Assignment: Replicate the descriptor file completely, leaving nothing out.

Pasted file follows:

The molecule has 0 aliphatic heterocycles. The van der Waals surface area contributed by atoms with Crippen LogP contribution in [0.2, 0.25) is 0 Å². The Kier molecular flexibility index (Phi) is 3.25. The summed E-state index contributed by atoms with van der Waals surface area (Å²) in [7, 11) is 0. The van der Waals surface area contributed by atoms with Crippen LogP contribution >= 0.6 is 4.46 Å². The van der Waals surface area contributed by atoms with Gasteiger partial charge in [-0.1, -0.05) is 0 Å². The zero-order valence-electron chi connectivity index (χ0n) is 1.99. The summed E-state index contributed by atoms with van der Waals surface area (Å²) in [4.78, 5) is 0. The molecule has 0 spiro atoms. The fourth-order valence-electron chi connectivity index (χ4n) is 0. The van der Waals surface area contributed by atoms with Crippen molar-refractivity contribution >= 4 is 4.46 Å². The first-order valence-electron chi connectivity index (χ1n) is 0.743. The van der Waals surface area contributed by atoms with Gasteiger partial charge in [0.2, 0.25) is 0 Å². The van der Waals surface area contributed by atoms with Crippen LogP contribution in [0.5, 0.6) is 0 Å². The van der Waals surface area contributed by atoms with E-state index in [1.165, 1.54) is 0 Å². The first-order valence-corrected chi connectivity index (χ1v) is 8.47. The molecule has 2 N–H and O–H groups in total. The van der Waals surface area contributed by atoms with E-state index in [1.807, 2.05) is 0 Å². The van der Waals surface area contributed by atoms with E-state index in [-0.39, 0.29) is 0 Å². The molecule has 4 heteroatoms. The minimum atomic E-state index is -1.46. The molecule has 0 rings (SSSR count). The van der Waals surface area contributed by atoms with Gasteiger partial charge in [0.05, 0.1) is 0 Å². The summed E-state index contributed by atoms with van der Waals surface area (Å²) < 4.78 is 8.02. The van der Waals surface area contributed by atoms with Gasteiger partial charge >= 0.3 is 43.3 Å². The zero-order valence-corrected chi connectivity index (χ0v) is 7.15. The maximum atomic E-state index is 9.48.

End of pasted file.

The molecule has 0 aliphatic heterocycles. The van der Waals surface area contributed by atoms with Crippen LogP contribution in [0.2, 0.25) is 0 Å². The Kier molecular flexibility index (Phi) is 3.25. The summed E-state index contributed by atoms with van der Waals surface area (Å²) in [7, 11) is 0. The van der Waals surface area contributed by atoms with Crippen LogP contribution >= 0.6 is 4.46 Å². The van der Waals surface area contributed by atoms with Gasteiger partial charge in [-0.1, -0.05) is 0 Å². The zero-order valence-electron chi connectivity index (χ0n) is 1.99. The summed E-state index contributed by atoms with van der Waals surface area (Å²) in [4.78, 5) is 0. The molecule has 0 spiro atoms. The fourth-order valence-electron chi connectivity index (χ4n) is 0. The van der Waals surface area contributed by atoms with Crippen molar-refractivity contribution >= 4 is 4.46 Å². The first-order valence-electron chi connectivity index (χ1n) is 0.743. The van der Waals surface area contributed by atoms with Gasteiger partial charge in [0.2, 0.25) is 0 Å². The van der Waals surface area contributed by atoms with Crippen LogP contribution in [0.5, 0.6) is 0 Å². The van der Waals surface area contributed by atoms with E-state index in [1.165, 1.54) is 0 Å². The first-order valence-corrected chi connectivity index (χ1v) is 8.47. The molecule has 2 N–H and O–H groups in total. The van der Waals surface area contributed by atoms with E-state index in [1.807, 2.05) is 0 Å². The van der Waals surface area contributed by atoms with E-state index in [-0.39, 0.29) is 0 Å². The molecule has 4 heteroatoms. The minimum atomic E-state index is -1.46. The molecule has 0 rings (SSSR count). The van der Waals surface area contributed by atoms with Gasteiger partial charge in [0.05, 0.1) is 0 Å². The summed E-state index contributed by atoms with van der Waals surface area (Å²) < 4.78 is 8.02. The van der Waals surface area contributed by atoms with Gasteiger partial charge >= 0.3 is 43.3 Å². The zero-order valence-corrected chi connectivity index (χ0v) is 7.15. The maximum atomic E-state index is 9.48.